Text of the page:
I was reminded today of a visit, many years ago now, of a young man, lately grown into a venerable senior State Senator in a prominent mid-west state. We went, as most tourists do even yet, to Edinburgh Castle and visited the Chapel of Remembrance there. Here, all the dead of Scotland’s two World Wars are listed.
“But where”, the Senator in waiting asked, gazing round at the bare stonework, ” where are all the names?” I had to draw his attention to the books lining the walls at chest level. Each filled with page after page after page of names. There had not been space to cut their names into the walls.
America with her population of 203 million in 1970 lost around 58,000 in the entire Vietnam War. Britain by contrast, in the first hour, of the first day, of the first battle of the Somme lost 60,000.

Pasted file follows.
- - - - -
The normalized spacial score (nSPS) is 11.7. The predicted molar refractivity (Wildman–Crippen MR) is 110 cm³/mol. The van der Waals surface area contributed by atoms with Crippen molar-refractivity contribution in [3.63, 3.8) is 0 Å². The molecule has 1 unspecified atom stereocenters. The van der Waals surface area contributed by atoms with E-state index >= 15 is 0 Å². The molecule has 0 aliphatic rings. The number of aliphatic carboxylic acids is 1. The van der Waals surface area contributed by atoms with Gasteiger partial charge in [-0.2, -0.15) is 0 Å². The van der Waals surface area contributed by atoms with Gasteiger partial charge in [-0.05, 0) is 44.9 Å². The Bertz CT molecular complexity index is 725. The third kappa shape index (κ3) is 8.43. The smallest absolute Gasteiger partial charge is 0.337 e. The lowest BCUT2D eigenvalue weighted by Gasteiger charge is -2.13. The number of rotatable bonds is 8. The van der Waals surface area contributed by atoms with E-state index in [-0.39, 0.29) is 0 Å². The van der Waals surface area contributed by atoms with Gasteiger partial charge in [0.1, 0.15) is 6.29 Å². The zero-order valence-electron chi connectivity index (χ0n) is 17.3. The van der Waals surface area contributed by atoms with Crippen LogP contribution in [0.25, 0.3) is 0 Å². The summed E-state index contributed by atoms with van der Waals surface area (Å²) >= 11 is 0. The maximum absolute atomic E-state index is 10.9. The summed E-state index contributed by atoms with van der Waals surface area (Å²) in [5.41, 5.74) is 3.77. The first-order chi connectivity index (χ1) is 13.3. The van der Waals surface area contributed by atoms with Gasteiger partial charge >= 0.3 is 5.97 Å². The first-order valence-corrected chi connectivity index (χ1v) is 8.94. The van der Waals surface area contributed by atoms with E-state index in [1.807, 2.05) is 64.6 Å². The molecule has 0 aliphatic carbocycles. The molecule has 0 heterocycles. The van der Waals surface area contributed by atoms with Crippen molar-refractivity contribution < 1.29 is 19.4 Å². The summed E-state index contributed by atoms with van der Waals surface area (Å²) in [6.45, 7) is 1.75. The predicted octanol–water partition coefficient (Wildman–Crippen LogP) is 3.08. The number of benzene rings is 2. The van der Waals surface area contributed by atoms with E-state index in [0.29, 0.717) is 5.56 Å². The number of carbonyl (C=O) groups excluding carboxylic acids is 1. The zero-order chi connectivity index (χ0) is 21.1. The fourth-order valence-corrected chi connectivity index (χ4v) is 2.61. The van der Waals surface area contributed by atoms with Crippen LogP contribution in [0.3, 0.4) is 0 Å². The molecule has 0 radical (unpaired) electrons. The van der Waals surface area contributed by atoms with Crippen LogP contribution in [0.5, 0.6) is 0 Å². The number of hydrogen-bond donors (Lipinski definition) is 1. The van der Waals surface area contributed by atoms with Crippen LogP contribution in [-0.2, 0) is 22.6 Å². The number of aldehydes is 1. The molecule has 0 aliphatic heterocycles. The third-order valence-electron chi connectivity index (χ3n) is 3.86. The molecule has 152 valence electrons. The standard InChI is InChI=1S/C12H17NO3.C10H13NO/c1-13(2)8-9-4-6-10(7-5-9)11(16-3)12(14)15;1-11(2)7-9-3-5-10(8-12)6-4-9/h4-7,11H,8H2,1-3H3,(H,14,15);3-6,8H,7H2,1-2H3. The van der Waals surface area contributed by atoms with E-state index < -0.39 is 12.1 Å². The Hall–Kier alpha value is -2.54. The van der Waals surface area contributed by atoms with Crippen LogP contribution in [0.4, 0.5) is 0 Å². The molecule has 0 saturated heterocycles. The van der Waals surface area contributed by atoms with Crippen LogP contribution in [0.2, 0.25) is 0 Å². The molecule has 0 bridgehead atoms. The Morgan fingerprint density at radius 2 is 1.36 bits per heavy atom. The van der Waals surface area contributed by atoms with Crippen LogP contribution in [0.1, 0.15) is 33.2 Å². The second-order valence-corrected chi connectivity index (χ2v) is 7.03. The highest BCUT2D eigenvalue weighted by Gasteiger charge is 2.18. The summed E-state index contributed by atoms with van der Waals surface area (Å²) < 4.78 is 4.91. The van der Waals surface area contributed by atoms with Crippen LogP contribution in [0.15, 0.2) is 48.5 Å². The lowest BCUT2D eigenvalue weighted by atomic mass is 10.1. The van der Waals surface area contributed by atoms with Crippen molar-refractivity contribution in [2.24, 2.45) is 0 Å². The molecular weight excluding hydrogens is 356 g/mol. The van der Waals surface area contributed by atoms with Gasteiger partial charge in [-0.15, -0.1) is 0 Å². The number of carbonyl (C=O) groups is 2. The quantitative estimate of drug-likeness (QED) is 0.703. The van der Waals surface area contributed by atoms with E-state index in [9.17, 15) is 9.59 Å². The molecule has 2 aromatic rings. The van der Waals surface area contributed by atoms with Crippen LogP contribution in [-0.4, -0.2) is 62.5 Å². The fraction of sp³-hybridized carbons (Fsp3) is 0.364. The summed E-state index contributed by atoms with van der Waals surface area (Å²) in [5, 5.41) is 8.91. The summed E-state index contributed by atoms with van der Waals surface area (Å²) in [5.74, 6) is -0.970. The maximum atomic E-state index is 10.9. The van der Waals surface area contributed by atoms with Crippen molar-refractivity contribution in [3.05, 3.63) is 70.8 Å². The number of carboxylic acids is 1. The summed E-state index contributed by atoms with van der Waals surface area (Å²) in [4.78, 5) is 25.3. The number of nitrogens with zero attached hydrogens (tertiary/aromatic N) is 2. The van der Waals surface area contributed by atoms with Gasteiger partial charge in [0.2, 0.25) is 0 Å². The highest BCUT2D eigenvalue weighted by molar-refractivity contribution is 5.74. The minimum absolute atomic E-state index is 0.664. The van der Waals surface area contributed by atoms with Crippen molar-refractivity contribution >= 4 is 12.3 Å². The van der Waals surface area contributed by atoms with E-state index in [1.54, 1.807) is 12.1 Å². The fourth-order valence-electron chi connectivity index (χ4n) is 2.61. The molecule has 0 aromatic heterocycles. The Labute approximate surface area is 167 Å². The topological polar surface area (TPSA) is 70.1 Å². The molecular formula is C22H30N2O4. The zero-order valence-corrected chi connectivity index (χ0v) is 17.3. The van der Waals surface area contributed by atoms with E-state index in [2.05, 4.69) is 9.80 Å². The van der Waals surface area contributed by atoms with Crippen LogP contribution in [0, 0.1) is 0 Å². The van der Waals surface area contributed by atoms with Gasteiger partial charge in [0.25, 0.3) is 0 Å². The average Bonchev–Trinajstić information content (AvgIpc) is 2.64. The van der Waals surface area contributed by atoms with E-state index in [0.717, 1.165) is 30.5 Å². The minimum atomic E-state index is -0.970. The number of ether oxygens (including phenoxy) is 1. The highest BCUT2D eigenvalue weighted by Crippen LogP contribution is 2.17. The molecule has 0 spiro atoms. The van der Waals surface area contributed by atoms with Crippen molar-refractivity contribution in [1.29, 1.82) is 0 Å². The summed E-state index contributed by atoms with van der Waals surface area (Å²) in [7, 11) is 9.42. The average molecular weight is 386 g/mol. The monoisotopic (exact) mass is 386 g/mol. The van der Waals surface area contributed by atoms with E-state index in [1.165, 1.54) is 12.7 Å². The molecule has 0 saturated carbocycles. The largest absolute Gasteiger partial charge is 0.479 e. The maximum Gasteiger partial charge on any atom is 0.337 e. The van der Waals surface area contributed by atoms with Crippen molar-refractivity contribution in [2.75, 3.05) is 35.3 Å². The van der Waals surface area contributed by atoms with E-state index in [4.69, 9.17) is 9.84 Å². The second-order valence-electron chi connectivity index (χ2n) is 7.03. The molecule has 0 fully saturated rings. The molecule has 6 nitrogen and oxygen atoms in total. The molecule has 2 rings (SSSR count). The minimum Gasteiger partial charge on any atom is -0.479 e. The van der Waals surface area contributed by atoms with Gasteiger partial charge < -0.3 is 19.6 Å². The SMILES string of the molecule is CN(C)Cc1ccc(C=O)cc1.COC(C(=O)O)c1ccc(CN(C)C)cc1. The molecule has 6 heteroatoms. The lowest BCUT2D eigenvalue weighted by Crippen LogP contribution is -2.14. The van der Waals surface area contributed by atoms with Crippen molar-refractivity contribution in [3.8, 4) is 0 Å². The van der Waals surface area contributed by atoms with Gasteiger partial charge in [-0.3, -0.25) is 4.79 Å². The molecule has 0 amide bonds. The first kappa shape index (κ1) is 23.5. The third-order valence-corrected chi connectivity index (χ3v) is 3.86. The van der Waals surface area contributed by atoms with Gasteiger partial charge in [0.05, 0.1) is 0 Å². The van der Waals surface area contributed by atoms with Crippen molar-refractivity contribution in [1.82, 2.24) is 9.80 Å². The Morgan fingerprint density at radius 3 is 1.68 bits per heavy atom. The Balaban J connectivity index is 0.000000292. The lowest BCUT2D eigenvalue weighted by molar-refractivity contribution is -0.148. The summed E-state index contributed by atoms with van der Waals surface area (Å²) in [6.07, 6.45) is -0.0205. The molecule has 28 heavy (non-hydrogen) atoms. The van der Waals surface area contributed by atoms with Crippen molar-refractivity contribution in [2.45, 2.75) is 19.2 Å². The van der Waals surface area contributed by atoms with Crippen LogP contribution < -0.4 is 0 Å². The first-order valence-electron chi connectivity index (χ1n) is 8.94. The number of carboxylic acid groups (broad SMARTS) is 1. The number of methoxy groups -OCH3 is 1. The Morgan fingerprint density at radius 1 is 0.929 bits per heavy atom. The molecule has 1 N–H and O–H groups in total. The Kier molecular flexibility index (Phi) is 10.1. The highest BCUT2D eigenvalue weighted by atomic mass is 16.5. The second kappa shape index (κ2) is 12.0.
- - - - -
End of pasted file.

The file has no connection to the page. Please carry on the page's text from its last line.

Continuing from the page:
Russia, whose eastern front won the Second World War for the allies, lost perhaps 20,000,000 people overall.
The scale of the devastation to families of a century of war in Europe colours her attitude to getting involved in today’s American Wars. The scale of loss is what marks the differences in Europe’s attitude to Wars. It’s certainly not one of fearing conflict, rather an appreciation of the true cost and futility of war.
Copyright David Macadam 2012